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The Game Maker's Companion (Technology in Action) Paperback – October 18, 2010
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About the Author
Somehow he also found time to study a Ph.D. in the psychology of learning and has a passion for most things that connect video games and learning (including a whole lot of research involving zombies: zombiedivision.co.uk). This passion also extends to teaching game development, which he practices in his position as Senior Lecturer in Game Development at Sheffield Hallam University in the UK.
Top Customer Reviews
The main Games include : Fishpod, Zool ( Commodore Amiga fame ) and Shadows on the Deck ( fantastic ).
As well as covering Drag and Drop actions, GML ( Game Maker Language ) is covered in more detail throughout, which gives a more direct way of achieving results.
The book also has plenty of diagrams, screenshots and great artwork, which brings each associated page and chapter to life. What is even more special, is a section about story telling and how to apply it into your own games.
My favourite section of the book, is Chapter 14 : Feature Reference. This has great little routines that can be added to your own Games and Projects : 360 Degree Movement / Shooting, Cheat Codes, Countdown Clock, Homing Missiles, Mini-Map, Pausing the Game, Scrolling Text ( Horizontal / Vertical ) and many more. Each routine is in GML, but is straight forward to understand and use. This is one of the great 14 chapters to read and absorb.
An added bonus with the Book, is a CD with all the examples from The Game Maker's Companion, which also includes Game Maker 8 to get you started.
Overall, this is a well deserved follow up to The Game Maker's Apprentice, for which I could possibly see a third book covering even more styles of game design and routines. Perhaps the 3D aspects of Game Maker ?
I am happy to say the "The Companion" took over in a sense where "The Apprentice" left off. I learned a fair amount about game design and development from "The Apprentice", but I wanted more in depth information of a specific genre. The platform games is is simple enough to begin with and yet it can be complex enough to allow a learner to evolve into a developer. "The Companion" handled this beautifully.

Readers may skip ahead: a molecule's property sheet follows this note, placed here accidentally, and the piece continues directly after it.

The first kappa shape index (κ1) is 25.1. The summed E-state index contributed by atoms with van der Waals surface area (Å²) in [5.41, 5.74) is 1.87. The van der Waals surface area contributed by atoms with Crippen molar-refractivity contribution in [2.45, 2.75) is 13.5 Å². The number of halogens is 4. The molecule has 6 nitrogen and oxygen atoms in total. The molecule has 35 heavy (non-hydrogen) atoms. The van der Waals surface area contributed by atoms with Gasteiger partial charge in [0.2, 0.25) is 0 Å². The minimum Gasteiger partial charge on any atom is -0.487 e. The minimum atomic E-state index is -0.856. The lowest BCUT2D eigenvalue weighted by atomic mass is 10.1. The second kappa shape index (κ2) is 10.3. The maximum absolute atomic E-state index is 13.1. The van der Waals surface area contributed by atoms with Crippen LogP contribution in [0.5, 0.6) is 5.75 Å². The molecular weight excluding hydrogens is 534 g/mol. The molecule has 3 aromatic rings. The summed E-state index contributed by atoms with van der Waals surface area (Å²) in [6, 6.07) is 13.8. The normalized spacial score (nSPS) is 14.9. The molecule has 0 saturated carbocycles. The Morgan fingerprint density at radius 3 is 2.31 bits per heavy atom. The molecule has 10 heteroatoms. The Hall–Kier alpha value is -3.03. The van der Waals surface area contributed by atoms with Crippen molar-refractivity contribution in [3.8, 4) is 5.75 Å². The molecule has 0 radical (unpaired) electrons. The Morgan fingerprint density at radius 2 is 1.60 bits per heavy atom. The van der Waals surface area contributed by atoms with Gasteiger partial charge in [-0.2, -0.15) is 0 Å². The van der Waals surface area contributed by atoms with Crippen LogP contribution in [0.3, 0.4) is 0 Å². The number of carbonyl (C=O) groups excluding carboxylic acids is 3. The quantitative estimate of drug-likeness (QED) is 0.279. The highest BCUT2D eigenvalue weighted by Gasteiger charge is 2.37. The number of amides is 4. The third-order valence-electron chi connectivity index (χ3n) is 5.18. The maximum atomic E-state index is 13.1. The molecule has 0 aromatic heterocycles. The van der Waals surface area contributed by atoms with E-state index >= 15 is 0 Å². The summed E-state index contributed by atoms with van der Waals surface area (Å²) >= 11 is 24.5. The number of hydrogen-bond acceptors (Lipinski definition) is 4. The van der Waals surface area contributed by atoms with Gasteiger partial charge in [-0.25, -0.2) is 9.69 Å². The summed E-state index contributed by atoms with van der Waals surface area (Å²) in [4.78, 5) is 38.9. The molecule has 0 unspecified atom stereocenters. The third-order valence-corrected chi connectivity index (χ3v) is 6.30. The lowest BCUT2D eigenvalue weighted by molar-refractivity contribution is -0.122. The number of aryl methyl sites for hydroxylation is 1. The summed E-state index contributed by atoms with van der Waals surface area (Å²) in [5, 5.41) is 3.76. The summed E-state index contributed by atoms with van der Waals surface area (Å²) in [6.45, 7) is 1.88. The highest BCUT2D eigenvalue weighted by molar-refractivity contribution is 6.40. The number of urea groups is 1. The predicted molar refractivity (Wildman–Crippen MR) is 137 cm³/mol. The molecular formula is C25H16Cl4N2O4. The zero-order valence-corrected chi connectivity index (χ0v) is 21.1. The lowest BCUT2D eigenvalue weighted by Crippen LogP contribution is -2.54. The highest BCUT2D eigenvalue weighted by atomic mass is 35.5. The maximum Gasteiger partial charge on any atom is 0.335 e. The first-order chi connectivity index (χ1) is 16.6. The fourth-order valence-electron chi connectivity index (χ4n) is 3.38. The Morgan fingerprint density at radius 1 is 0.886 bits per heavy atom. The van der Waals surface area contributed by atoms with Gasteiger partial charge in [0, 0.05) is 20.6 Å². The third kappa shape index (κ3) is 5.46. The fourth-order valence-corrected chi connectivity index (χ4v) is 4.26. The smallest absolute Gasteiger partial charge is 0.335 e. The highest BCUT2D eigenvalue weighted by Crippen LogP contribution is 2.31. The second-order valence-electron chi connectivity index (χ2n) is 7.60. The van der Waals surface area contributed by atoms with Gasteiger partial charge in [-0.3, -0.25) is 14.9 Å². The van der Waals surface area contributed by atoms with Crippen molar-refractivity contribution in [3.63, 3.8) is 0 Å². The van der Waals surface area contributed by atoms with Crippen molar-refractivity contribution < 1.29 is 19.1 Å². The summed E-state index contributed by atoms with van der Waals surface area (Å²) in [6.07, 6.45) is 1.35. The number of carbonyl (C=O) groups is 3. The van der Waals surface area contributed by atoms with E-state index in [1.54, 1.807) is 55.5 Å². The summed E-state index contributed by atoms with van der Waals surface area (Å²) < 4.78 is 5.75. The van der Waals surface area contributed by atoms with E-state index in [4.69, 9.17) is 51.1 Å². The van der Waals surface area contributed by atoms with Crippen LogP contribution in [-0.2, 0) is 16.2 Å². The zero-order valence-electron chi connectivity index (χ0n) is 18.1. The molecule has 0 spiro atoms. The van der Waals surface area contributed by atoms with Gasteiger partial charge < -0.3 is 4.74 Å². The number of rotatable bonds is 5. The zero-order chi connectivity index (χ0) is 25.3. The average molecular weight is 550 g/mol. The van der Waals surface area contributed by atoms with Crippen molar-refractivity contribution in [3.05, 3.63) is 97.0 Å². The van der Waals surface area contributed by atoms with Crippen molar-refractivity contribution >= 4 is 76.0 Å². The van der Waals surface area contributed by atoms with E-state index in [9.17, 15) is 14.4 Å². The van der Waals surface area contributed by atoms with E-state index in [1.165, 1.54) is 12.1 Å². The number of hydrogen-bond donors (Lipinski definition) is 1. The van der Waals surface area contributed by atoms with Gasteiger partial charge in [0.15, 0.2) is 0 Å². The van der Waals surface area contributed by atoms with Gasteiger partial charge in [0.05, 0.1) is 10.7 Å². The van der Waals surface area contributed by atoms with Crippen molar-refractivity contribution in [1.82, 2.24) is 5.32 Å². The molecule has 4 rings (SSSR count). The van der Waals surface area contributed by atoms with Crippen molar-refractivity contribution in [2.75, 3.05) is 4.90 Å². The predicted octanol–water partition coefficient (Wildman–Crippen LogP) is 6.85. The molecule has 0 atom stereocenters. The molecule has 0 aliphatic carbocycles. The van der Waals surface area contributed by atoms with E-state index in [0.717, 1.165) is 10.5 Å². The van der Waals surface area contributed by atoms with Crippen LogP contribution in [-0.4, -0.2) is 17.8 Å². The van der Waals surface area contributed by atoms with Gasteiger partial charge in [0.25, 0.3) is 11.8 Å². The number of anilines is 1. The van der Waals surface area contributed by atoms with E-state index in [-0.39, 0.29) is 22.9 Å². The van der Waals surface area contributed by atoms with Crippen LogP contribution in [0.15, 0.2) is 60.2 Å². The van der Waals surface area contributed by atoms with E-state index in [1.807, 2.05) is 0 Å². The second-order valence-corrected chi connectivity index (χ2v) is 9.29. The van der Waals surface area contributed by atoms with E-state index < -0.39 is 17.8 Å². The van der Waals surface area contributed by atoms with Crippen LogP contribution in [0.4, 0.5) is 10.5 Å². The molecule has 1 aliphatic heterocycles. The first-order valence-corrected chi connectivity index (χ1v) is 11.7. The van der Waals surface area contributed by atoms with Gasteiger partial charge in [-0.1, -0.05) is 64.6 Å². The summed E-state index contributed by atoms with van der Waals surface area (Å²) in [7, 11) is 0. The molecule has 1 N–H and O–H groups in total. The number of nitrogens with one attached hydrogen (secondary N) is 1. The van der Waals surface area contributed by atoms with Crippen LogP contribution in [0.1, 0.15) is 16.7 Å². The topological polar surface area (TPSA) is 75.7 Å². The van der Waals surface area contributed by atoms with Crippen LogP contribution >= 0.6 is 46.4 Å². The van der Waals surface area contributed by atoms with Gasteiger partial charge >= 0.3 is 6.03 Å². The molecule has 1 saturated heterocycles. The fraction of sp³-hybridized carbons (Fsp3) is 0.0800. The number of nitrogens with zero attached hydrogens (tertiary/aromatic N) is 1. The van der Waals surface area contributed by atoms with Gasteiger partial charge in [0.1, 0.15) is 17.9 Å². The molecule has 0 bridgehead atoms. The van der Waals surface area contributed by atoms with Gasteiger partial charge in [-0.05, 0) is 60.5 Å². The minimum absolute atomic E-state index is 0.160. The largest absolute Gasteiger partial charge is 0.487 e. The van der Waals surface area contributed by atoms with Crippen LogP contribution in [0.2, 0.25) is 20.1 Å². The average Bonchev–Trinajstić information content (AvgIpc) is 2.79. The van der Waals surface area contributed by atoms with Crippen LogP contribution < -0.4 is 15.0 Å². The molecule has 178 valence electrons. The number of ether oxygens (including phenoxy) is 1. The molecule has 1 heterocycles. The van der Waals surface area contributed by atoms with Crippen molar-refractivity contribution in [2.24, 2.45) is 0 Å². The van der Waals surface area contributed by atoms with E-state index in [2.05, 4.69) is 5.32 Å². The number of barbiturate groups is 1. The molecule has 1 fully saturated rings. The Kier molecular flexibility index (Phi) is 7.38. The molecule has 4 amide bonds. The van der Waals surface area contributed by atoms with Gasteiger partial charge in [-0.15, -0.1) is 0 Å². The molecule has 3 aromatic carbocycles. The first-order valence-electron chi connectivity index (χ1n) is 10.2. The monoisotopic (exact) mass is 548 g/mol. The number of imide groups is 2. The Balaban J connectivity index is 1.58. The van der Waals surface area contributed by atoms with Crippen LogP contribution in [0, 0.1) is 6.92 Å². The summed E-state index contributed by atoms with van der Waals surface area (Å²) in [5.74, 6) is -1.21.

It uses the same game development instruction style as "The Apprentice" with perhaps a little more in depth explanation. This is not a short coming for "The Apprentice", its primary function was to ace as an introduction into game development and "Game Maker", which it succeeded in doing extremely well.
"The Companion" is broken into 3 sections each of which is dedicated to a specific platform game. As with "The Apprentice" the initial game is simple and is used to get across the basics of the game genre and development for this type of game.
The second section takes a classic game within the genre and adapts it to "Game Maker". It is the second evolutionary step in the complexity of the game genre and game development and design. It also lets the user work with an existing game that he or she may already be familiar with.
The third section introduces integrating story telling within the game development and design.Read more ›
Most Recent Customer Reviews
Contents are good. Previous version came with CD for programming software. Now book shows the link to install it. It does not work on my son's PC. Read morePublished 2 months ago by Amazon Customer
Loved this franchise ever since it's infancy years ago, when I attended a course in the Netherlands. Read morePublished 5 months ago by bj massee
It was for an older version of Game Maker. I was still able to get some use out of it.Published 19 months ago by Greg H. Sundt
This book is definitely for people who want to learn how to make video games. This book has easy and detailed steps to follow so the reader does not get lost and is not left asking... Read morePublished on April 16, 2014 by Keeton Lockwood
I purchased the Kindle version, and so far am loving it! However, I was having trouble locating the source files for the games that you create in the book. Read morePublished on March 8, 2014 by J. Day
I only had the book for a few weeks and just finished the first game, but from that experience and reading a little further on, it is obvious that the book is well organized and... Read morePublished on February 16, 2014 by Marijan Jurcic